A series of letters between India’s then-Prime Minister Jawarhalal Nehru and Chinese Premier Chou En-lai (Zhou Enlai) on the disputed border regions along the Himalayas. The letters date between September 8 1959 and February 5 1960, two years before the Sino-Indian War broke out along the same boundaries being discussed here. The dispute has not since been resolved, with the latest skirmishes having broken out last year. The letters published here, by the Foreign Languages Press of Peking, are not the same as a separate Report of the Officials on the Boundary Questions, the latter covering a series of meetings between Indian and Chinese officials that took place earlier in 1959.
About the Sino-Indian border dispute (from Wikipedia):
The Sino-Indian border dispute is an ongoing territorial dispute over the sovereignty of two relatively large, and several smaller, separated pieces of territory between China and India. The first of which, Aksai Chin, is administered by China as part of the Xinjiang Uygur Autonomous Region and Tibet Autonomous Region and claimed by India as part of the union territory of Ladakh; it is a virtually uninhabited high-altitude wasteland in the larger regions of Kashmir and Tibet and is crossed by the Xinjiang-Tibet Highway. The other disputed territory is south of the McMahon Line, formerly known as the North East Frontier Agency and now called Arunachal Pradesh. The McMahon Line was part of the 1914 Simla Convention signed between British India and Tibet, without China’s agreement. As of 2020, India continues to maintain that the McMahon Line is the legal border in the east. China has never accepted that border, stating that Tibet was never independent when it signed the Simla Convention.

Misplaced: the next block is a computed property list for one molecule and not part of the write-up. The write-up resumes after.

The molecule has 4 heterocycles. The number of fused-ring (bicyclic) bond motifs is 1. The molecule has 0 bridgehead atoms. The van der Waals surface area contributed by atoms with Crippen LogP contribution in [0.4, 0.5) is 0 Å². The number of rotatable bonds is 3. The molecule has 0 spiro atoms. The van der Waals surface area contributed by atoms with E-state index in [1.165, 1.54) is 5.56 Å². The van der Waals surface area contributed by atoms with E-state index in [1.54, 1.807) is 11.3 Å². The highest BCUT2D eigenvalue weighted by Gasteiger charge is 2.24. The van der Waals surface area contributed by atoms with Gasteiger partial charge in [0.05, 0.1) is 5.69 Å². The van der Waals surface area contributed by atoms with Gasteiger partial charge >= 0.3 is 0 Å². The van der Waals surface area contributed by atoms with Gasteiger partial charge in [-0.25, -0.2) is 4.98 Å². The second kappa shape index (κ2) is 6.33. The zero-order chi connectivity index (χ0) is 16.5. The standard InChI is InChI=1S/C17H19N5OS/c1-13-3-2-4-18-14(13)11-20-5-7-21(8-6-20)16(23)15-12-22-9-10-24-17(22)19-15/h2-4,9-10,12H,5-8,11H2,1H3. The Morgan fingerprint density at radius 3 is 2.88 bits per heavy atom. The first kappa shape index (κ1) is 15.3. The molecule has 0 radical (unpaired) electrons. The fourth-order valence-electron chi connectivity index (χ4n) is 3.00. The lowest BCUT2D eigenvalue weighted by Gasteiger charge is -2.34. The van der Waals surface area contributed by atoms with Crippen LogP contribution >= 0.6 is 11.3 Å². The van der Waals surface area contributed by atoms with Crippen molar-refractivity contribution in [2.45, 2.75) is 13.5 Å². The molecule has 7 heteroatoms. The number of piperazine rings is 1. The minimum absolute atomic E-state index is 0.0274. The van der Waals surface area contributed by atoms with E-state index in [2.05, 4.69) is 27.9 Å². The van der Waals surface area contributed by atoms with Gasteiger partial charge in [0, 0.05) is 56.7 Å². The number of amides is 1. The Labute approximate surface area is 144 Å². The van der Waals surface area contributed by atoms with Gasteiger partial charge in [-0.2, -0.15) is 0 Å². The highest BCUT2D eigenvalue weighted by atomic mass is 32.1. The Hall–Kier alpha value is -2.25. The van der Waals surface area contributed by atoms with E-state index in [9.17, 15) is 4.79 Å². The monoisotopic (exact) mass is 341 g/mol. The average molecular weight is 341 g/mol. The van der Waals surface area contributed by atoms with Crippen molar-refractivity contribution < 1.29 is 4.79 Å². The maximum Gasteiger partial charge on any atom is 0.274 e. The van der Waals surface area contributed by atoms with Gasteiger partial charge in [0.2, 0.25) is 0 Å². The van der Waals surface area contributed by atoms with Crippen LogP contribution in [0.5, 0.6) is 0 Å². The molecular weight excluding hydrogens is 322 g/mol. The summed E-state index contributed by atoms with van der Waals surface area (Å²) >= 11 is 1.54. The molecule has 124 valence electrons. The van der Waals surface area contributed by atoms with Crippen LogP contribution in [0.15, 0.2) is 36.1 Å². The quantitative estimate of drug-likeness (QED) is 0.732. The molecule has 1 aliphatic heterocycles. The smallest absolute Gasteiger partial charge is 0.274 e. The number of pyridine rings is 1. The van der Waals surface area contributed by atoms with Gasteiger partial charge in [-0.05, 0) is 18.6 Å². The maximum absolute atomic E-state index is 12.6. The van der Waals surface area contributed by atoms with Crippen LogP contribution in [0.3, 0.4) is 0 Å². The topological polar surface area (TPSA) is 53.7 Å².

The 1962 Sino-Indian War was fought in both disputed areas. Chinese troops attacked Indian border posts in Ladakh in the west and crossed the McMahon line in the east. There was a brief border clash in 1967 in the region of Sikkim. In 1987 and in 2013, potential conflicts over the two differing Lines of Actual Control were successfully de-escalated. A conflict involving a Bhutanese-controlled area on the border between Bhutan and China was successfully de-escalated in 2017 following injuries to both Indian and Chinese troops. Multiple brawls broke out in 2020, escalating to dozens of deaths in June 2020.